LAKE PLACID —
With bipartisan support in the Senate as well, both he and Schumer believe this version of the measure has a shot at becoming law.
It will likely move through both houses as part of a larger piece of legislation, Schumer said, once Congress gets back to work later this fall.
If adopted in the coming session, the Small BREW Act could become law as early as next year.
“We’d like to see that if we could,” the senator said.
Ericson, who is also former chairman of the Regional Office of Sustainable Tourism (ROOST), said 132 craft breweries currently operate in New York state.
ROOST President and CEO Jim McKenna lifted a capped bottle of Ubu Ale and called attention to the Lake Placid Pub & Brewery label, emblazoned with a red Adirondack chair.
“There are 12 million of these bottles out in the marketplace,” he said. “It all reinforces what the senator alluded to — they all identify the Adirondacks.”
The Small BREW Act would also cut federal excise taxes by $2 per barrel for larger brewers after 1,940,000 barrels are produced.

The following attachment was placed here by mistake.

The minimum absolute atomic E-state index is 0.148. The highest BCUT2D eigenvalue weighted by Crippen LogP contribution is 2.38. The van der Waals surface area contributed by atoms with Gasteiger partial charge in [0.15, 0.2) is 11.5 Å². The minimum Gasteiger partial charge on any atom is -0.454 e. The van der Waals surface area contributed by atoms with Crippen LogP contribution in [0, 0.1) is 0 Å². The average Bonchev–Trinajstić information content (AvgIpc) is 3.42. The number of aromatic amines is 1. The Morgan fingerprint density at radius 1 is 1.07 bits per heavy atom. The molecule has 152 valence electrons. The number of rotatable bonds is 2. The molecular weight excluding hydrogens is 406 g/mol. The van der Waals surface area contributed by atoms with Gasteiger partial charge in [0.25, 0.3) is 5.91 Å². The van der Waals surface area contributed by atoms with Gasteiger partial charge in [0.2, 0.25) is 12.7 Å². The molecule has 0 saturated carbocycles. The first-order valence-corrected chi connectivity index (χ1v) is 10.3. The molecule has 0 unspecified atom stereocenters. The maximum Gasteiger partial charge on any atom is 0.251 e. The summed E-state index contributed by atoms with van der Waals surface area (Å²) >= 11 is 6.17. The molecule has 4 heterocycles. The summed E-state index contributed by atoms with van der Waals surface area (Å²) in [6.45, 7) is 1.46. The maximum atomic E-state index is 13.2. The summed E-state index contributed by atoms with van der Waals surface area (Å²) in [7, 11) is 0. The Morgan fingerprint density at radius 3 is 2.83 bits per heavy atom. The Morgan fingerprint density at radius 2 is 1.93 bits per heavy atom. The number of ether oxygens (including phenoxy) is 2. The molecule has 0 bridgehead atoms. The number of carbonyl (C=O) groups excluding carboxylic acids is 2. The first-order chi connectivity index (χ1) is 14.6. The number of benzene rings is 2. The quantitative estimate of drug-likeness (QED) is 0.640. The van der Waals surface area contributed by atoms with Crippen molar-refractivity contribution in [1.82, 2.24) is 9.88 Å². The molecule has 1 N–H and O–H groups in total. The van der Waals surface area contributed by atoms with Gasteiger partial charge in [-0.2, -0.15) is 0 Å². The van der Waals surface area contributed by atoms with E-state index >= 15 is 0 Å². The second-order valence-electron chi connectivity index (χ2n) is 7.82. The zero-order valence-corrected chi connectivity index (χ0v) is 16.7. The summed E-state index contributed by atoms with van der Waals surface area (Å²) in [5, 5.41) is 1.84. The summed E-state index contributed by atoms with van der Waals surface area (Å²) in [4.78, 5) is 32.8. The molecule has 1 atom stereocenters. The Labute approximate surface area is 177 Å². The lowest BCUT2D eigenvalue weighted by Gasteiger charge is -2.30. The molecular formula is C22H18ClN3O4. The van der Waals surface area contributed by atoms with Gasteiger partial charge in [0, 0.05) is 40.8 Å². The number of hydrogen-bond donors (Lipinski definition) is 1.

Any brewery making fewer than 6 million barrels of beer per year would be eligible.
Schumer Press Secretary Meredith Kelley elaborated on the difference between Small BREW Act and the still-pending BEER Act.
“The Small BREW Act of 2013 is very similar to the old BEER Act you may have heard of in the past, which has not yet passed,” Kelley explained via email.
“But it’s not the same as the current BEER Act, which gives an excise tax break to big producers as well as small/craft producers. Our bill only gives (excise tax breaks) to small/craft brewers.”
It is currently in the Senate Committee on Finance and in the House Committee on Ways and Means.